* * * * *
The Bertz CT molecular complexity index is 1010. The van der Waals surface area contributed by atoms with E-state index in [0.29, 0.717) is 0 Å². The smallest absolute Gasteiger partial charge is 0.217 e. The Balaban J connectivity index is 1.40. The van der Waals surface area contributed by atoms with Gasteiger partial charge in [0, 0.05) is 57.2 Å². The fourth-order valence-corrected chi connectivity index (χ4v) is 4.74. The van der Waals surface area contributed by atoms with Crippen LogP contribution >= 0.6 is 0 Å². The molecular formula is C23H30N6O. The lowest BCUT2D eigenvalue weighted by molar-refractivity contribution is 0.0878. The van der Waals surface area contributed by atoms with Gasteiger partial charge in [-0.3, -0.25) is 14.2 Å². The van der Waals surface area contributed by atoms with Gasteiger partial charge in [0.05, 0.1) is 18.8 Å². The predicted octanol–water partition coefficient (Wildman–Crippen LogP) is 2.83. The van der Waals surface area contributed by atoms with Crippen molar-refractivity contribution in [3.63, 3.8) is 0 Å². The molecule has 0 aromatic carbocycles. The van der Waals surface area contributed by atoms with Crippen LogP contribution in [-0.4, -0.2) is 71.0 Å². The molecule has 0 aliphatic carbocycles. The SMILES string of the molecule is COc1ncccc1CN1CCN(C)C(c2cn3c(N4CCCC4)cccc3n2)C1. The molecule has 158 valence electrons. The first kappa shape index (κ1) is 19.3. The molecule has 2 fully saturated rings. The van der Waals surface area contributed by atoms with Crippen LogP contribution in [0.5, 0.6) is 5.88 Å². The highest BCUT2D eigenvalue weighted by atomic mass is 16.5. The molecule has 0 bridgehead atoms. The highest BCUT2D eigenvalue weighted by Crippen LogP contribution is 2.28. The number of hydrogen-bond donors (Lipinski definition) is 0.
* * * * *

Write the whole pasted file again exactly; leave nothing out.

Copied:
The Bertz CT molecular complexity index is 1010. The van der Waals surface area contributed by atoms with E-state index in [0.29, 0.717) is 0 Å². The smallest absolute Gasteiger partial charge is 0.217 e. The Balaban J connectivity index is 1.40. The van der Waals surface area contributed by atoms with Gasteiger partial charge in [0, 0.05) is 57.2 Å². The fourth-order valence-corrected chi connectivity index (χ4v) is 4.74. The van der Waals surface area contributed by atoms with Crippen LogP contribution >= 0.6 is 0 Å². The molecular formula is C23H30N6O. The lowest BCUT2D eigenvalue weighted by molar-refractivity contribution is 0.0878. The van der Waals surface area contributed by atoms with Gasteiger partial charge in [-0.3, -0.25) is 14.2 Å². The van der Waals surface area contributed by atoms with Gasteiger partial charge in [0.05, 0.1) is 18.8 Å². The predicted octanol–water partition coefficient (Wildman–Crippen LogP) is 2.83. The van der Waals surface area contributed by atoms with Crippen molar-refractivity contribution in [3.63, 3.8) is 0 Å². The molecule has 0 aromatic carbocycles. The van der Waals surface area contributed by atoms with Crippen LogP contribution in [-0.4, -0.2) is 71.0 Å². The molecule has 0 aliphatic carbocycles. The SMILES string of the molecule is COc1ncccc1CN1CCN(C)C(c2cn3c(N4CCCC4)cccc3n2)C1. The molecule has 158 valence electrons. The first kappa shape index (κ1) is 19.3. The molecule has 2 fully saturated rings. The van der Waals surface area contributed by atoms with Crippen LogP contribution in [0.5, 0.6) is 5.88 Å². The highest BCUT2D eigenvalue weighted by atomic mass is 16.5. The molecule has 0 bridgehead atoms. The highest BCUT2D eigenvalue weighted by Crippen LogP contribution is 2.28. The number of hydrogen-bond donors (Lipinski definition) is 0.